NLA developed the Junction to capitalize on both it history and to accentuate the game day atmosphere. Cullis Wade Depot acts as a visitor’s center and houses a bookstore operated by Barnes and Noble (home of the only escalator in Starkville). The addition of lighted walkways through what is a giant open space helps to accentuate the most striking aspect of the park, co-eds.
Saturdays in Starkville see the Junction transformed from open green area to a sea of maroon as the Bulldog faithful prepare for another SEC showdown. It is here that the Famous Maroon Band starts their march to the stadium to the delight of inebriated fans. Regardless of the week’s opponent, the Maroon Nation focuses its collective hatred on one school, Ole Miss. As they say, “You can’t spell dumb without UM.” Pop-up tents and the perfume of booze create a carnival atmosphere as young and old break out their best recipes to please the masses. Chief among the fixin’s is Mississippi Blues Barbecue. An MSU tradition, it employs a sauce made with fresh blueberries and pairs well with anything containing alcohol, like sorority girls.
The most famous tradition associated with MSU sports hearkens back to the rural image of the school; it is the ubiquitous cowbell. Legal according to the NCAA but not so in the SEC, the cowbell is the badge of courage for every Bulldog and a bone of contention between MSU alum and the powers-that-be. The fact that they are the only school to have its tradition outlawed makes it that much more important to smuggle one into Scott Field. Bulldog faithful suggest wearing your cowbell like a codpiece, the cowbell Gestapo are not likely to check there. State fans vow they will sneak them in until the ban is lifted. It is a moral imperative and one of the few morals they actually employ.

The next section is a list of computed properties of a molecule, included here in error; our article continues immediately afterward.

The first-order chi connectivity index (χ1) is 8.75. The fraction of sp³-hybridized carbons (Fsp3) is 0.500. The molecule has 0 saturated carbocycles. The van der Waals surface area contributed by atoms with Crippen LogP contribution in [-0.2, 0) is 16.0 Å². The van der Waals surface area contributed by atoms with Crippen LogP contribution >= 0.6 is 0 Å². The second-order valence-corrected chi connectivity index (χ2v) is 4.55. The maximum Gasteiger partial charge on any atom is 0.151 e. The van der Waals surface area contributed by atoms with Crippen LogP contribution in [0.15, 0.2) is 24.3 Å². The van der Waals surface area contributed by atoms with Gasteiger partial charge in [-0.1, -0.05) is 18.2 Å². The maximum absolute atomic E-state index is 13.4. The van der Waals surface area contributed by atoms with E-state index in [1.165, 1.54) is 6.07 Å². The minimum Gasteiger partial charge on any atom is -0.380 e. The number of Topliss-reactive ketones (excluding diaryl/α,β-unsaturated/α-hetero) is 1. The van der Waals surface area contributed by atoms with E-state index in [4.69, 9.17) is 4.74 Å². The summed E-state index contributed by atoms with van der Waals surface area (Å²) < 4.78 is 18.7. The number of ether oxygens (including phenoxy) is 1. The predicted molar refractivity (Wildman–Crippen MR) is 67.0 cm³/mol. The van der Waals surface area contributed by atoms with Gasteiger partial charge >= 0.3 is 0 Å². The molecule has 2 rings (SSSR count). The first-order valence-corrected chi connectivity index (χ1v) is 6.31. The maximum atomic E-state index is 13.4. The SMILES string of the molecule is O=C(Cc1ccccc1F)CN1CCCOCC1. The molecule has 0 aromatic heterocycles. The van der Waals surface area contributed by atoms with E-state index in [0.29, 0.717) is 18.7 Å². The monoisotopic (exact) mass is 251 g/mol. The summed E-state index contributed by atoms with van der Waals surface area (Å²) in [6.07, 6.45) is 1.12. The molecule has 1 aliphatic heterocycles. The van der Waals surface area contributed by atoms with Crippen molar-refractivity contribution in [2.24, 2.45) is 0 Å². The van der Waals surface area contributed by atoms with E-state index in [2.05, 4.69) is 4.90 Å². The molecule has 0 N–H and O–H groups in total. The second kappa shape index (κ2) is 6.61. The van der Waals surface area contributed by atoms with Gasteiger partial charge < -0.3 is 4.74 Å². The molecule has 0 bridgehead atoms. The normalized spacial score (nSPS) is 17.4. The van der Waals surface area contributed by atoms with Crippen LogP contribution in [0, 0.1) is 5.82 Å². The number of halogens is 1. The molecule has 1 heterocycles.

After Jack Cristil has uttered his immortal words, “You can wrap it in maroon and white,” some fans stagger back to their tailgate sites. Others head to “the District” to get their party on. Chief among the haunts frequented by MSU faithful is The Little Dooey (100 Fellowship St.) home to some of the finest Delta style barbecue to be found. ESPN’s Kirk Herbstreit once pronounced Dooey’s the best place to grub in all of college football. What’s not to love with lip smacking barbecue, smoked chicken salad, and the most infamous drink in Starvegas, the Pickled Pig (made in the Boar’s Head, Dooey’s bar).